Published On: Mon, Jan 8th, 2018

The Enduring Value Of Wisdom

Photo Courtesy Rick Alovis

Rudolfs Dainis Smits

“Aristotle says that the aim of education is to make the pupil like and dislike what he ought.” – C.S. Lewis. According to this quote, values we need are taught to prepare us for life, business and professional careers. Sadly, in many instances this is no longer true.
Harvard University (originally New College), founded in 1636, is America’s oldest corporation. It was renamed in 1638 after the Rev. John Harvard, who started the college for training clergy. Facades of Harvard’s historic buildings contain a chiseled stone shield including three symbolic books (two arranged facing up and one facing down) with the inscription, “VERITAS,” which means “truth.” John Amos Comenius, considered the father of modern education, developed an education methodology there that systemized the pursuit of truth as revealed through the Scriptures, nature (science), and reason. The third book in this shield is respectfully turned face down representing the limits of man’s reason. (This is described in The Harvard Wall by Gary Brumbelow.)
 
Harvard University has since abandoned this tradition and become a secular institution that no longer adheres to these ideas. The shield has been redesigned; that third book now faces upward, and the inscription, “for Christ and the church” has been removed. Harvard’s historic building facades, however, remain unchanged, testifying to this lost heritage – the value of wisdom and the pursuit of truth in God: “The fear of the Lord is the beginning of knowledge; fools despise wisdom and instruction” (Proverbs 1:7).
 
Proverbs 1:1-7 declares that to know wisdom and instruction, to understand and gain insight, and to receive instruction in wise dealings and righteousness, justice and equity must begin with the fear of God. Scripture teaches that the pursuit of all learning, knowledge and gained wisdom is revealed through the knowledge of God (Scripture); nature (study of science and God’s creation), and through Reason (the instrument of logic).
 
Values are essential for defining who we are and foundational to culture and society. Business and commerce are controlled by accepted standards and values. If these principles are ignored, they will lead to our demise. As C.S. Lewis stated, “A dogmatic belief in objective values is necessary to the very idea of a rule which is not tyranny or an obedience which is not slavery.”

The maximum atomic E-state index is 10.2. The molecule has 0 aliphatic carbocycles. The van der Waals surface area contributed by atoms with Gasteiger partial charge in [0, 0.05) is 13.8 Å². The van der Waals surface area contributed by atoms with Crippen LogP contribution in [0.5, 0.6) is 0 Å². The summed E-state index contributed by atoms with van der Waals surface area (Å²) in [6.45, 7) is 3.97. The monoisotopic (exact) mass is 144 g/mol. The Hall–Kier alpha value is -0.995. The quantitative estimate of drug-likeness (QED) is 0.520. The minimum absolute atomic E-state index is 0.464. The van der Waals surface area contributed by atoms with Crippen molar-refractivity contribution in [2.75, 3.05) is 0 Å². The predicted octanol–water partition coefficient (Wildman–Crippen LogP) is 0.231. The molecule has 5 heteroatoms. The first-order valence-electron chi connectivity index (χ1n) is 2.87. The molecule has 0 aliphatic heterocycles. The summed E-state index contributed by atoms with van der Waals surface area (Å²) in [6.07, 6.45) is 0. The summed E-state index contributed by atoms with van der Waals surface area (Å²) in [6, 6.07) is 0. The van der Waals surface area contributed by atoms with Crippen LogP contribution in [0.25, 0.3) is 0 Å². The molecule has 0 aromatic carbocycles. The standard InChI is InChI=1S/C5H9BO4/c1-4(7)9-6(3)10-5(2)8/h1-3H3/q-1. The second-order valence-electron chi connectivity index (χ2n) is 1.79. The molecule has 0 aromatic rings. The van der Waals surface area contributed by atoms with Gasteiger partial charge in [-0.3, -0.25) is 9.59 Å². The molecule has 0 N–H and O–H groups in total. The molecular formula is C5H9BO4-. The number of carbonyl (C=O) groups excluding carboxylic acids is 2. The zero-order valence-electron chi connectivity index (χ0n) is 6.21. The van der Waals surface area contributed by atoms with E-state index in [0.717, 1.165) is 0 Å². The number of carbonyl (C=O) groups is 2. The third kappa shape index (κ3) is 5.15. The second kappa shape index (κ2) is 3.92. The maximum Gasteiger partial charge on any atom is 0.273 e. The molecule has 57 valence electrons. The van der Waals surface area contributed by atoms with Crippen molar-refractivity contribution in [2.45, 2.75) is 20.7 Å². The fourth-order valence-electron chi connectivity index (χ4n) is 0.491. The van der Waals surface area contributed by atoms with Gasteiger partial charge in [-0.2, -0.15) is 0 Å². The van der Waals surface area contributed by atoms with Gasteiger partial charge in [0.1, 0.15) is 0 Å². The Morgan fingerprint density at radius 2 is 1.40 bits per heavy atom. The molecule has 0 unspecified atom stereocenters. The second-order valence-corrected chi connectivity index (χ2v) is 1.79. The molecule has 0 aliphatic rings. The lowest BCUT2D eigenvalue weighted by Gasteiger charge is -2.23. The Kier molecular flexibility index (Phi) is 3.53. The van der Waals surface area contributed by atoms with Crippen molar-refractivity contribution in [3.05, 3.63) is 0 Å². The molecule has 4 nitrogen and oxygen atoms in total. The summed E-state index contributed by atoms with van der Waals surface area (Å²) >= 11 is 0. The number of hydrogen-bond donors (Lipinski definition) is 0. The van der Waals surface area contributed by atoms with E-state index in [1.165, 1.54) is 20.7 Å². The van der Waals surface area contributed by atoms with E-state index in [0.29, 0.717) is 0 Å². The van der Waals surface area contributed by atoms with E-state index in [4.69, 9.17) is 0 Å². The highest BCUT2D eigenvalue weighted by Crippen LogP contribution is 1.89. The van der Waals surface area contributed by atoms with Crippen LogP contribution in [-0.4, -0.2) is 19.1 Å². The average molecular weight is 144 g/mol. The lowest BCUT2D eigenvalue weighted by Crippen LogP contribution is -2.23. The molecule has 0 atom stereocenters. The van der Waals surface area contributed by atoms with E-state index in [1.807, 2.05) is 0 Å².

Wisdom that values truth found in Scripture. A successful business or organization must maintain vision, mission and a value system for its employees to follow and to benefit its clients and customers. Our work and professional practice will be valued and remain relevant if we operate within the framework of biblical principles that protect the rights, relationships and well-being of our partners, employees, colleagues and customers.

Wisdom that values truth in science (nature). Successful businesses uphold common law and best practices that include justice of exchange, fair prices, and value character and integrity in relationships and professional dealings. “Ajust balance and scales are the Lord‘s; all the weights in the bag are his work” (Proverbs 16:11).
Wisdom that values reason that yields to God. The Bible tells the famous story of King Solomon who, when offered riches and power, chose wisdom instead. Later in life Solomon diverged from the path of truth. He ceased to cherish wisdom over wealth. He compromised truth, wisdom and knowledge in his pursuit of riches, horses and women, and eventually violated the very principles that made him a wise king and leader. He lost the fear of God and the kingdom with it. The lessons shown in 1 Kings 11:10-12 are important ones we should heed.
© 2018. Rudolfs Dainis Smits, an architect & business owner. He currently is design & technical manager for Hill International, a pProject and construction risk management company. He is former chairmen and board member of CBMC Latvia; founding member of Reformed Baltic Theological Seminary, Riga, Latvia, and a former Europartners board member.

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  1. Joshua S. says:

    Hi Rudolfs,

    I love this article and everything it stands for. As a recent FAU grad with a Bachelor of Arts in Philosophy—I completely empathize, as my studies focused on logic and the preservation of truth and the discovery of new truths, even. However, since graduating and looking for a career, one quickly realizes that there is no room for intellectuals in modernity. Most don’t find the value in these principles and therefore deem individuals who love wisdom as unemployable.

    What I find most important in this whole piece is the fact that individuals have turned their back on God. It wasn’t until I started dabbling in Philosophy that my relationship to God was rediscovered through deep readings of thinkers like Kierkegaard, for example.

    It would be great if businesses sought these characteristics in employees regularly.

    Best,
    JS

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